A new drug has appeared on the streets, which is being consumed because it is far cheaper than either Meth or Heroin. It is a manufactured drug, and has severe health implications. Ground Zero is currently South Florida. (Just as it was for Pablo Escobar’s cocaine back in the early 80’s). With it’s cheap price, and being relatively unknown to Law Enforcement outside of South Florida, it won’t be long until it moves out to the suburbs and rural America.
The new drug flakka, which comes in the form of pink or white crystals, has grabbed media headlines over the last few months because of the drug’s side effects, which causes users to act in dangerous, even violent, behaviors. But what is flakka and why should we be so worried about it?
Flakka can be snorted, eaten, injected, or vaporized. It is a cousin of “bath salts,” which are an emerging family of drugs containing one or more synthetic chemicals related to cathinone, an amphetamine-like stimulant found naturally in the khat plant. But flakka is considered more addictive. It is also more dangerous than cocaine, and similar to, but cheaper than methamphetamine. Flakka, which gets its name from the Spanish slang for skinny woman, “la flaca,” also goes by the street name gravel.
Flakka’s side effects are concerning. There’s potential for permanent brain and psychological damage, as well as damage to the kidneys. The biggest danger with flakka is its potency. Just 0.003 ounces (0.1 grams) is a typical dose, making it incredibly easy to overdose. Overdosing can lead to symptoms of heart-related problems, violent behavior, spikes in body temperature and paranoia. It can also create feelings of incredible strength; some users even refer to feeling like the Incredible Hulk, which can put the individual into dangerous situations, for example:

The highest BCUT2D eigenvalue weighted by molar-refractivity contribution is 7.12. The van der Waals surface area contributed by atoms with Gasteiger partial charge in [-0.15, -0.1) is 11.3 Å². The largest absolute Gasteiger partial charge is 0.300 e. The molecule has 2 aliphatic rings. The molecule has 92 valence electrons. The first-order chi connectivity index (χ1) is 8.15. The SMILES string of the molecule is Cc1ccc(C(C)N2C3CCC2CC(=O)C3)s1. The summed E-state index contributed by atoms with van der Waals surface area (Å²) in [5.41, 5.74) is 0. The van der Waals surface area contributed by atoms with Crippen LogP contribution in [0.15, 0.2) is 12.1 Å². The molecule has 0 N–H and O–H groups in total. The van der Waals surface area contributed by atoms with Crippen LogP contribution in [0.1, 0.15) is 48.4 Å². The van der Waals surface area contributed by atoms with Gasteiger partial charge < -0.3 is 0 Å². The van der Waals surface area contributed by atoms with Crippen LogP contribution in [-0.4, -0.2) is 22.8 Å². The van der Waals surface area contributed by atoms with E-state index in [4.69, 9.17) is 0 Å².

A man from Florida stormed the Ft. Lauderdale police station in a panic, kicking and throwing rocks at a storm door, in an attempt to break it down and get inside because he thought he was being chased
A man was impaled by a fence as he tried to run into a Florida police department because he thought he was being pursued. He miraculously lived
Police shot and killed an armed Ft. Lauderdale man who was high on flakka after he took a woman hostage and held a knife to her throat
A teenager ran through the streets naked, covered in blood, yelling that she was Satan
A woman blacked out on a crowded street and abandoned her baby
This past December, 34-year-old Ft. Lauderdale resident Bobby Henry Jr. posted a video titled “Flocka Is Destroying USA” that shows a young woman getting drenched by the rain, apparently oblivious to her surroundings.
“This is what flakka is doing in our hood,” he says in the clip.
Four months later, the common spelling of the drug has changed, but flakka poses no less of a threat — especially among South Florida’s most impoverished residents.
“A lot of people don’t have anything to live for,” Henry told Fusion. “Crack-heads are out and flakka-heads are in.”
WHAT IS FLAKKA?
The drug, which can produce powerful hallucinogenic effects comparable to those produced by bath salts, has garnered national attention in past week or so, with the Drudge Report linking to three different stories on its apparent newfound prevalence. One man was found running naked through the streets of Ft. Lauderdale, and another tried to break into the streets of police headquarters.